On May 11, 1958, William C. Hoffman took this picture looking north along Halsted at the (then) Congress Expressway. Service on the Garfield Park “L” would continue until June 22nd, when it was replaced by the new Congress rapid transit line at left. A passerby admires the new, as-yet unopened station entrance. The Met “L” here had been four tracks, but two were removed by the time this picture was taken, as they were in the highway footprint. The expressway opened in late 1955 in this area.
The old and the new are on display in this 1958 view of the Halsted station on the CTA’s Congress median line. In the background, the old Met “L” is still standing, but would soon be demolished.
North Shore Line 458 heads up a southbound freight train, probably in the early-to-mid 1950s. At first, I thought this location was in Skokie, from the sign on the building. But further research shows this picture was taken in Waukegan, between Washington and Cornelia Streets. The building at right was a former North Shore Line merchandise dispatch (they spelled it “despatch”) station, by this time being rented out to a produce dealer. Don’s Rail Photos: “458 was built by the Spokane Portland & Seattle in January 1941 as Oregon Electric Ry. 50. It was purchased by the North Shore in December 1947 and was completed as 458 on January 27, 1948.”
A northbound Electroliner heading away from the photographer in Waukegan, most likely in the early-to-mid 1950s. In the distance, you can see another North Shore car on a side track.
A close-up of the previous image. Zach E. writes: “Regarding the two photos of 458 and the Electroliner at Washington St. in Waukegan. The cars in the background are standard coaches, not MD cars. There was a storage track there often occupied by cars laying over on the east side of the mainline there between Cornelia and Brookside Ave.”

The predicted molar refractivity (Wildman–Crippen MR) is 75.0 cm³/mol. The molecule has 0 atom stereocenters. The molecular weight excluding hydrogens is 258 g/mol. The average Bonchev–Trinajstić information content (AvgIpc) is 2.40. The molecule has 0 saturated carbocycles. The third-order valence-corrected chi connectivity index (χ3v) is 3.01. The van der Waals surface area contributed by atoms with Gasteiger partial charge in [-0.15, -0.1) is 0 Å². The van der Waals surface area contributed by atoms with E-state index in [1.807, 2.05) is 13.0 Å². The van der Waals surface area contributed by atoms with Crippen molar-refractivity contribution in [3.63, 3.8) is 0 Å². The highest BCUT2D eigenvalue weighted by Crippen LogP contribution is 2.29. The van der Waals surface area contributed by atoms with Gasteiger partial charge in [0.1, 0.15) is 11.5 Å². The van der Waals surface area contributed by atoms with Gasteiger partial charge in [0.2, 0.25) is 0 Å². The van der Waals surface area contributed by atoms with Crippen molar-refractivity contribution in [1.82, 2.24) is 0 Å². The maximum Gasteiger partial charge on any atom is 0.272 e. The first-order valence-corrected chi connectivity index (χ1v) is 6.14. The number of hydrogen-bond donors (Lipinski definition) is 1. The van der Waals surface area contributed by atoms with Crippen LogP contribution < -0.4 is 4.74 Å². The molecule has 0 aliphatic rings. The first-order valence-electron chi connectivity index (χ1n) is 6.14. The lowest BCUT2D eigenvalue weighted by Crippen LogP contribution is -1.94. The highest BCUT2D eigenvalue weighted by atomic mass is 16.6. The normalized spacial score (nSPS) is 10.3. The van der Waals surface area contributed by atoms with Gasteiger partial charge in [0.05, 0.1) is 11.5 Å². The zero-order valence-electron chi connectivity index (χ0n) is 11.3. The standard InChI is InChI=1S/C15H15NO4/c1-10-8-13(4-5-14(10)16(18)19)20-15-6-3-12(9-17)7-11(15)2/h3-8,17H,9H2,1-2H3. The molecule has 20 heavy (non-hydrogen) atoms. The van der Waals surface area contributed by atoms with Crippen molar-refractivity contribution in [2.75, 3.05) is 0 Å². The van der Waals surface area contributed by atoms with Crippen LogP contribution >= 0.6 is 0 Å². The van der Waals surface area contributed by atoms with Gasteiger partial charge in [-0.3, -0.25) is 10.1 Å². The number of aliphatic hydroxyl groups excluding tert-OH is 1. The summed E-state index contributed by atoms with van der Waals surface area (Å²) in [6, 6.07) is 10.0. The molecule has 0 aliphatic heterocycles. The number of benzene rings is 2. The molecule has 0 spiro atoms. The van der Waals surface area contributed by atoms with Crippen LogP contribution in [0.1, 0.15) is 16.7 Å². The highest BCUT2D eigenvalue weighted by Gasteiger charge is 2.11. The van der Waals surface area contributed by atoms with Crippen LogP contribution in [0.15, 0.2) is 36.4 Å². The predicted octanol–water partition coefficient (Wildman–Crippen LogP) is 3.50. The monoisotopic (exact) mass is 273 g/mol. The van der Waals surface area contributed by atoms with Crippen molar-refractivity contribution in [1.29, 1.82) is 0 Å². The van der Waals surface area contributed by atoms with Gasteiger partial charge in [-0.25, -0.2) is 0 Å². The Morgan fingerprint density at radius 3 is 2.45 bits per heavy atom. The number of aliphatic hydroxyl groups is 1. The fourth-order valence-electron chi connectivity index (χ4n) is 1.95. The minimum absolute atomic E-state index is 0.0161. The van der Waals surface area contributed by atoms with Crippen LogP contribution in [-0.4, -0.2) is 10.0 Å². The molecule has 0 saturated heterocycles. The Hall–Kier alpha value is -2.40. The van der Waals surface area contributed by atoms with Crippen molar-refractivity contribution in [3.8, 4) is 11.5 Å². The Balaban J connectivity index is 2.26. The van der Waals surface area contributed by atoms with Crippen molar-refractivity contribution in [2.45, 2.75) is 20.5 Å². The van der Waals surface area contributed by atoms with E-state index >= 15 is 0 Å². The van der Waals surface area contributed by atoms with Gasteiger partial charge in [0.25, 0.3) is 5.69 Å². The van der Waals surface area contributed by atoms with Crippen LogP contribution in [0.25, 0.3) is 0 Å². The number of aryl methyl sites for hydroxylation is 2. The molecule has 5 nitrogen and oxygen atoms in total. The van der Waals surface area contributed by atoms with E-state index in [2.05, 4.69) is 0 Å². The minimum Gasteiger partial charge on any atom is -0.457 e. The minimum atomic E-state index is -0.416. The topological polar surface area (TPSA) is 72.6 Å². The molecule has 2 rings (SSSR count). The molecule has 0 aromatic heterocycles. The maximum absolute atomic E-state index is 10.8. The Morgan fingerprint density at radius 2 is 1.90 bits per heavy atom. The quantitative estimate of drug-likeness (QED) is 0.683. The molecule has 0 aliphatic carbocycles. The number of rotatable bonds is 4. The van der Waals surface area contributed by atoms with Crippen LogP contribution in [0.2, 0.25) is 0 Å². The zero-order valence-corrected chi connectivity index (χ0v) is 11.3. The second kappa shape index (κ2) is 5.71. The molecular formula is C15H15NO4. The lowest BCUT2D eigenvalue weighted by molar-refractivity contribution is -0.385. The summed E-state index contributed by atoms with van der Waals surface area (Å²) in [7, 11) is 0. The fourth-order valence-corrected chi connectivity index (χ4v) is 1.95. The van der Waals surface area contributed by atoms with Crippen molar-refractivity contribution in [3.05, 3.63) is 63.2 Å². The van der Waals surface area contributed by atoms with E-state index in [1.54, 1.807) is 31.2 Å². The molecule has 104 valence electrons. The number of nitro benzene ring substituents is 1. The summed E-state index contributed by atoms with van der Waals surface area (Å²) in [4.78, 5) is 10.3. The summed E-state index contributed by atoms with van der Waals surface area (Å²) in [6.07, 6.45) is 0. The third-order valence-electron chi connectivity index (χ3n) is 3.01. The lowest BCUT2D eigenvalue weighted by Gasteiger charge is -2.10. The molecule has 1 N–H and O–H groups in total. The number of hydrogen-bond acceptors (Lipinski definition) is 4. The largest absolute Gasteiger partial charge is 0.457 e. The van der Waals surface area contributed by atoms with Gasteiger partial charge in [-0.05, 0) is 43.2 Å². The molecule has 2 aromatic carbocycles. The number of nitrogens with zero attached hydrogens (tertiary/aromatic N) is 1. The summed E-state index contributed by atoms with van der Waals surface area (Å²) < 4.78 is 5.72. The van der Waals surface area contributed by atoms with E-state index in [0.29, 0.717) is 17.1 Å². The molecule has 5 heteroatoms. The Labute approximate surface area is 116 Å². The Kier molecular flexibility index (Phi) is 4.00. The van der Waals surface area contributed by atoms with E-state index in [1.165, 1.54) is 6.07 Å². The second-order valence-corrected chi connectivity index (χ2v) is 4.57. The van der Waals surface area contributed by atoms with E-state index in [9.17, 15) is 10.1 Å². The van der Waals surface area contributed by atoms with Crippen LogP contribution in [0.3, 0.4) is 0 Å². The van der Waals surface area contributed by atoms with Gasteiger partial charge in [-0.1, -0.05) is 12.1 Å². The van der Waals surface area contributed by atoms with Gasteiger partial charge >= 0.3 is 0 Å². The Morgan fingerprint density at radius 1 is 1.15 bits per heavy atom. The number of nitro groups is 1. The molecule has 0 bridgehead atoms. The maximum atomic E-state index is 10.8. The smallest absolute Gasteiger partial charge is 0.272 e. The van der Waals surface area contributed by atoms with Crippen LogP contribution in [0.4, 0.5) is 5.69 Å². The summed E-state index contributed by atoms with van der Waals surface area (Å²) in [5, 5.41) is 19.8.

CTA PCC 4057 is heading northbound on Western Avenue near Roscoe in June 1956, passing by the entrance to Riverview Park, shortly before the end of streetcar service on Route 49. (Robert Selle Photo)
The Chicago and Milwaukee Electric was the predecessor of the North Shore Line. Car 133 is at the Kenosha station in this early 1900s view.
The Chicago Aurora and Elgin began using this off-street terminal in Aurora in 1939. This picture was taken from a nearby bridge in 1951.
Look at what we have here– the Turtle Wax Turtle, a local landmark that stood on top of a building at Madison, Ogden, and Ashland from 1956 to 1963. The slide mount dates it to the late 50s, probably 1956-58. And which “L” is this taken from? Well, since it is daylight and it is 9:13, I would say that is AM, and we are looking south from the Lake Street “L” at Ashland. It would have been visible from the Paulina “L”, which had closed in 1951, and from the Garfield Park “L”, but that structure had already been torn down by 1956. I remember seeing this thing any number of times when I was a kid.
The Turtle Wax Turtle.
One of the two Liberty Liners (ex-Electroliners) on the Norristown High-Speed Line, where they ran from 1964 to 1976.
Britton I. Budd (1871-1965) was a talented and able executive who held many responsible positions in the transit industry, including president of the North Shore Line. When Samuel Insull took over the North Shore Line, he tapped Budd to implement a modernization program. And when the line fell into bankruptcy in 1932, Budd became one of the receivers, a position he held until 1937.
The North Shore logo from a 1942 timetable.
This appeared on the cover of a 1921 issue of the North Shore Bulletin, a small magazine given out to riders.
This is part of a number of photos someone took out of the front window of a CTA “L” train in the 1950s, along the Garfield Park line. We have published some of these in previous posts. Not all of them seem to have been taken at the same time. This one appears to be circa 1957, and the location is along the temporary right-of-way in Van Buren Street.
Here, the “L” train the photographer was riding in was descending a ramp towards the ground-level trackage in Van Buren Street. The cross street in the distance is California Avenue. There is a sign on the front of the oncoming train, which I believe indicates which Chicago Aurora and Elgin connecting train riders could catch in Forest Park.
The Garfield Park “L” on Van Buren Street at California Avenue, but this time, circa 1954. The old “L” has already been removed, except for the bridge over a nearby railroad.